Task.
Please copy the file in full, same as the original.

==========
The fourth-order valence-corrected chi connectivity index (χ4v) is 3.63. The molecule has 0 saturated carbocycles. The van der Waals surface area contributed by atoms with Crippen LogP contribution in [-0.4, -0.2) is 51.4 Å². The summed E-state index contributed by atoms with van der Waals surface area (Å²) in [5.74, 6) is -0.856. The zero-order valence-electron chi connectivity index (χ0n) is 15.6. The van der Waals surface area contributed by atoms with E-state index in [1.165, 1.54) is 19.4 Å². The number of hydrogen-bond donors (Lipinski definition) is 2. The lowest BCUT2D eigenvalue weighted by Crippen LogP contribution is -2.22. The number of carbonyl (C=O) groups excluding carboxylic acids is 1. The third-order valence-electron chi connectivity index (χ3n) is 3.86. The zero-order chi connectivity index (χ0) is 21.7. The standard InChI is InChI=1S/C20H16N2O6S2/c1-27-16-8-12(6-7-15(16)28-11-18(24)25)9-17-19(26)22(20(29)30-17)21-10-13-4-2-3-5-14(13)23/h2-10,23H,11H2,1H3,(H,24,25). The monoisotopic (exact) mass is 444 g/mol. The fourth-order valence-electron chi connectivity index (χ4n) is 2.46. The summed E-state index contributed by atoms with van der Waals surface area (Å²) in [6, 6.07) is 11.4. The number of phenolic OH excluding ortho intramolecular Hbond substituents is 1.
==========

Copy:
The fourth-order valence-corrected chi connectivity index (χ4v) is 3.63. The molecule has 0 saturated carbocycles. The van der Waals surface area contributed by atoms with Crippen LogP contribution in [-0.4, -0.2) is 51.4 Å². The summed E-state index contributed by atoms with van der Waals surface area (Å²) in [5.74, 6) is -0.856. The zero-order valence-electron chi connectivity index (χ0n) is 15.6. The van der Waals surface area contributed by atoms with E-state index in [1.165, 1.54) is 19.4 Å². The number of hydrogen-bond donors (Lipinski definition) is 2. The lowest BCUT2D eigenvalue weighted by Crippen LogP contribution is -2.22. The number of carbonyl (C=O) groups excluding carboxylic acids is 1. The third-order valence-electron chi connectivity index (χ3n) is 3.86. The zero-order chi connectivity index (χ0) is 21.7. The standard InChI is InChI=1S/C20H16N2O6S2/c1-27-16-8-12(6-7-15(16)28-11-18(24)25)9-17-19(26)22(20(29)30-17)21-10-13-4-2-3-5-14(13)23/h2-10,23H,11H2,1H3,(H,24,25). The monoisotopic (exact) mass is 444 g/mol. The fourth-order valence-electron chi connectivity index (χ4n) is 2.46. The summed E-state index contributed by atoms with van der Waals surface area (Å²) in [6, 6.07) is 11.4. The number of phenolic OH excluding ortho intramolecular Hbond substituents is 1.